Cancer of the bile duct (cholangiocarcinoma) is a rare type of cancer that mainly affects adults aged over 65.
Bile ducts are small tubes that connect the liver and small intestine. They allow fluid called bile to flow from the liver, through the pancreas, to the gut, where it helps with digestion. Cancer can affect any part of these ducts.
Bile duct cancer can sometimes be cured if caught very early on, but it's not usually picked up until a later stage, when a cure isn't possible.
Symptoms of bile duct cancer
There aren't usually any symptoms of bile duct cancer until it grows large enough to block the bile ducts.
This can cause:
- yellowing of the skin and whites of the eyes (jaundice) ↗
- itchy skin ↗
- pale stools and dark urine
- loss of appetite and weight loss ↗
- persistent tiredness and feeling unwell
- tummy (abdominal) pain and swelling – some people feel a dull ache in the upper right hand side of their tummy
- high temperature (fever) of 38C (100.4F) or above
- chills and shivering
See your GP if you have persistent symptoms that you're worried about – particularly if you have jaundice. These symptoms can have a number of causes, so it's important to get a proper diagnosis.
Causes of bile duct cancer
The exact cause of bile duct cancer is unknown. Most occur without a clear cause, although some things can increase your risk of getting it.
- primary sclerosing cholangitis – a rare type of liver disease ↗ that causes long-term inflammation of the liver
- bile duct abnormalities – such as cysts (fluid-filled sacs) in the bile ducts that are present from birth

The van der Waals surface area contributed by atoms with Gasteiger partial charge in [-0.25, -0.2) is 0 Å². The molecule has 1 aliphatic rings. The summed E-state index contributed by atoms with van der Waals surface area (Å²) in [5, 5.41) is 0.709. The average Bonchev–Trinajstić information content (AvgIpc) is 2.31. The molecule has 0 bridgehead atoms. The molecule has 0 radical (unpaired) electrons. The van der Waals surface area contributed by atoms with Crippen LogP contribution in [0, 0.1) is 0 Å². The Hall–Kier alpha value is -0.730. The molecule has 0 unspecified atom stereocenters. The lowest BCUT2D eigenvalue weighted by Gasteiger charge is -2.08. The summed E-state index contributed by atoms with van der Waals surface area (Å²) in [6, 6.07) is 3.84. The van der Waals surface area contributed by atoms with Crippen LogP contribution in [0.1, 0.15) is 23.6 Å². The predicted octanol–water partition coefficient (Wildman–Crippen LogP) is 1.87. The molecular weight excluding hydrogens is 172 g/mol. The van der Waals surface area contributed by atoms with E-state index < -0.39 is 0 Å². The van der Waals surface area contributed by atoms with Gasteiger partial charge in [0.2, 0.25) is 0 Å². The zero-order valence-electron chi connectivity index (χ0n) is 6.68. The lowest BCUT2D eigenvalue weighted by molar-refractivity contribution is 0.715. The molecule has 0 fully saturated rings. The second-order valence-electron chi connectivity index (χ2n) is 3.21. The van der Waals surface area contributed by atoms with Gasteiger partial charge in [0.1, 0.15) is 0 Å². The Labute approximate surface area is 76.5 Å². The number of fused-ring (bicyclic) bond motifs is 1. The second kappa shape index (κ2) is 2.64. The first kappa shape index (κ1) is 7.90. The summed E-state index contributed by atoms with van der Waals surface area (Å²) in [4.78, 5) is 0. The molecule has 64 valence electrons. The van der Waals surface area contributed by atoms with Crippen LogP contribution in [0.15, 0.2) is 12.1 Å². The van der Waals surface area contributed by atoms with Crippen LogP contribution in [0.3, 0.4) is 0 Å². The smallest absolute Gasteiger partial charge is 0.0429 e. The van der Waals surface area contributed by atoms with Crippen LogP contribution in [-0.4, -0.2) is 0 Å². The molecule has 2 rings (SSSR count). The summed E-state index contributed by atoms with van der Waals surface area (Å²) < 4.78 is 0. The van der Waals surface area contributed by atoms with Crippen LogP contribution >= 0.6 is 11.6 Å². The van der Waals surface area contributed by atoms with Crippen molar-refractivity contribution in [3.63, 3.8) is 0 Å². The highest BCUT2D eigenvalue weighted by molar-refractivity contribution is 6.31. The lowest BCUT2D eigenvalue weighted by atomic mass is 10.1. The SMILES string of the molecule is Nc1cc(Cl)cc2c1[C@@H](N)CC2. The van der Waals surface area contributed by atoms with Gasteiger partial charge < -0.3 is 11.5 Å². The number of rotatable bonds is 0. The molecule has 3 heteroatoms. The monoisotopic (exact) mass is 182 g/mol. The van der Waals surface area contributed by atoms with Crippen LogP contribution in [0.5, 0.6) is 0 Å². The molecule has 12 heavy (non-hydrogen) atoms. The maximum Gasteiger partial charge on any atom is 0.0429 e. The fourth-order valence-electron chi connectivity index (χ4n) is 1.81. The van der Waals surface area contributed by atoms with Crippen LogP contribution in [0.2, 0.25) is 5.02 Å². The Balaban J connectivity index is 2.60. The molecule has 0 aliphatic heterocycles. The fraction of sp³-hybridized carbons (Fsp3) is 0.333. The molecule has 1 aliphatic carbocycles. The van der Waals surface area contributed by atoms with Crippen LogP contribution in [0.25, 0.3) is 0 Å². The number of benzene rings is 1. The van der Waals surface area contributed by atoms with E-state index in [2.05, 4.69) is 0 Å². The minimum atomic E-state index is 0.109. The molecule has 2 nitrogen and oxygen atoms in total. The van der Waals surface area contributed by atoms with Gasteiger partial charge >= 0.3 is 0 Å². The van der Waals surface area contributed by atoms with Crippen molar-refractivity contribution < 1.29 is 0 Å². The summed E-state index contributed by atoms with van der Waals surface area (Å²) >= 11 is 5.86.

- biliary stones within the liver – hard stones, similar to gallstones ↗, that form in the bile duct
- infection with a liver fluke parasite (mostly a problem in Asia)
- exposure to certain chemicals and toxins, including thorotrast (a special dye that used to be used in medical scans)
Tests for bile duct cancer
Several tests may be needed to help diagnose bile duct cancer. These will usually be carried out in hospital.
Tests you may have include:
- blood tests ↗ to check for signs of cancer or a problem with your liver
- scans, such as an ultrasound scan ↗, computerised tomography (CT) scan ↗ or magnetic resonance imaging (MRI) scan ↗
- detailed X-rays ↗ taken after a special dye has been injected into your bile ducts to make them show up more clearly
- a biopsy ↗ – where a small sample of tissue is removed so it can be looked at under a microscope for signs of cancer
Read more about how bile duct cancer is diagnosed ↗.
Treatments for bile duct cancer
It's not usually possible to cure bile duct cancer because it's often only diagnosed after it has grown and spread.
But even in these cases, treatment can help control the symptoms for months or possibly years.
The main treatments for bile duct cancer are:
- surgery to remove the affected area – this is only suitable for a small number of people, but could get rid of the cancer completely
- inserting a hollow tube (stent) into the bile duct to stop it becoming blocked – this can help relieve symptoms such as jaundice
- chemotherapy ↗ – where medication is given to stop the cancer cells growing and to relieve your symptoms
- radiotherapy ↗ – where a beam of radiation is carefully aimed at the cancer cells to stop them growing and to relieve your symptoms
Read more about how bile duct cancer is treated ↗.
Outlook for bile duct cancer
The outlook for bile duct cancer depends on which part of the bile duct is affected and how far the cancer has grown.
Even if it's possible to remove the cancer, there's a chance it could come back later.
- one in every two to five people (20-50%) will live at least five years if bile duct cancer is caught early on and surgery is carried out to try to remove it
- one in every 50 people (2%) will live at least five years if it's caught at a later stage and surgery to remove it isn't possible
Cancer Research UK has more information about survival statistics for bile duct cancer ↗.
Bile duct cancer support group
The Alan Morement Memorial Fund (AMMF) ↗ is the main UK charity that provides support for people affected by bile duct cancer.